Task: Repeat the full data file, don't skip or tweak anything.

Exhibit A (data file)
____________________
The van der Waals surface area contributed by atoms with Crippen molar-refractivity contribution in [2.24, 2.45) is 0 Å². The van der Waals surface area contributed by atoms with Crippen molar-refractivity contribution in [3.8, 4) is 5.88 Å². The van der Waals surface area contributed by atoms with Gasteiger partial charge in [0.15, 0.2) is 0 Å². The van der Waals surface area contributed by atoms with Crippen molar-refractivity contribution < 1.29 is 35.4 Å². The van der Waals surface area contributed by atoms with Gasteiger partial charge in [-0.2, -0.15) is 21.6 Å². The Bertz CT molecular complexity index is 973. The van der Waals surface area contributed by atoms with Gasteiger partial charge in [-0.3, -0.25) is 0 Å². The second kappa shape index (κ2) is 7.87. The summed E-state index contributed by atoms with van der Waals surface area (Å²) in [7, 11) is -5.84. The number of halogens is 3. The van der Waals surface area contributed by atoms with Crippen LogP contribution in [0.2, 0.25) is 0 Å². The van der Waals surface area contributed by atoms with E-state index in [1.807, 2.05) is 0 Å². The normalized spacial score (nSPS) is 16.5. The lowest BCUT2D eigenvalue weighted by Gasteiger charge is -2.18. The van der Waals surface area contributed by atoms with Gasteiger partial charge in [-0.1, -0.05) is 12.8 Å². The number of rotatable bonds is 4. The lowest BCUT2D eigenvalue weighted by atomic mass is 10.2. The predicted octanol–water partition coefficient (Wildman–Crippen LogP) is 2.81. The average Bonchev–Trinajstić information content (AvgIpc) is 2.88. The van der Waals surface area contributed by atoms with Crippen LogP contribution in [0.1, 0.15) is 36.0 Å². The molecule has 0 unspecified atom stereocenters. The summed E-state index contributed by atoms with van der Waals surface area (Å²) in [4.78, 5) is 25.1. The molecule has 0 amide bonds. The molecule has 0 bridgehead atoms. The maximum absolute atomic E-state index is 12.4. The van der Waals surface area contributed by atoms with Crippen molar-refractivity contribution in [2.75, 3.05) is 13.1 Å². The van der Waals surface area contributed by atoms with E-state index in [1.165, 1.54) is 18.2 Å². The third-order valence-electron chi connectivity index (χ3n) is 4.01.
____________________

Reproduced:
The van der Waals surface area contributed by atoms with Crippen molar-refractivity contribution in [2.24, 2.45) is 0 Å². The van der Waals surface area contributed by atoms with Crippen molar-refractivity contribution in [3.8, 4) is 5.88 Å². The van der Waals surface area contributed by atoms with Gasteiger partial charge in [0.15, 0.2) is 0 Å². The van der Waals surface area contributed by atoms with Crippen molar-refractivity contribution < 1.29 is 35.4 Å². The van der Waals surface area contributed by atoms with Gasteiger partial charge in [-0.2, -0.15) is 21.6 Å². The Bertz CT molecular complexity index is 973. The van der Waals surface area contributed by atoms with Gasteiger partial charge in [-0.3, -0.25) is 0 Å². The second kappa shape index (κ2) is 7.87. The summed E-state index contributed by atoms with van der Waals surface area (Å²) in [7, 11) is -5.84. The number of halogens is 3. The van der Waals surface area contributed by atoms with Crippen LogP contribution in [0.2, 0.25) is 0 Å². The van der Waals surface area contributed by atoms with E-state index in [1.807, 2.05) is 0 Å². The normalized spacial score (nSPS) is 16.5. The lowest BCUT2D eigenvalue weighted by Gasteiger charge is -2.18. The van der Waals surface area contributed by atoms with Gasteiger partial charge in [-0.1, -0.05) is 12.8 Å². The number of rotatable bonds is 4. The lowest BCUT2D eigenvalue weighted by atomic mass is 10.2. The predicted octanol–water partition coefficient (Wildman–Crippen LogP) is 2.81. The average Bonchev–Trinajstić information content (AvgIpc) is 2.88. The van der Waals surface area contributed by atoms with Crippen LogP contribution in [0.1, 0.15) is 36.0 Å². The molecule has 0 unspecified atom stereocenters. The summed E-state index contributed by atoms with van der Waals surface area (Å²) in [4.78, 5) is 25.1. The molecule has 0 amide bonds. The molecule has 0 bridgehead atoms. The maximum absolute atomic E-state index is 12.4. The van der Waals surface area contributed by atoms with Crippen molar-refractivity contribution in [2.75, 3.05) is 13.1 Å². The van der Waals surface area contributed by atoms with E-state index in [1.165, 1.54) is 18.2 Å². The third-order valence-electron chi connectivity index (χ3n) is 4.01.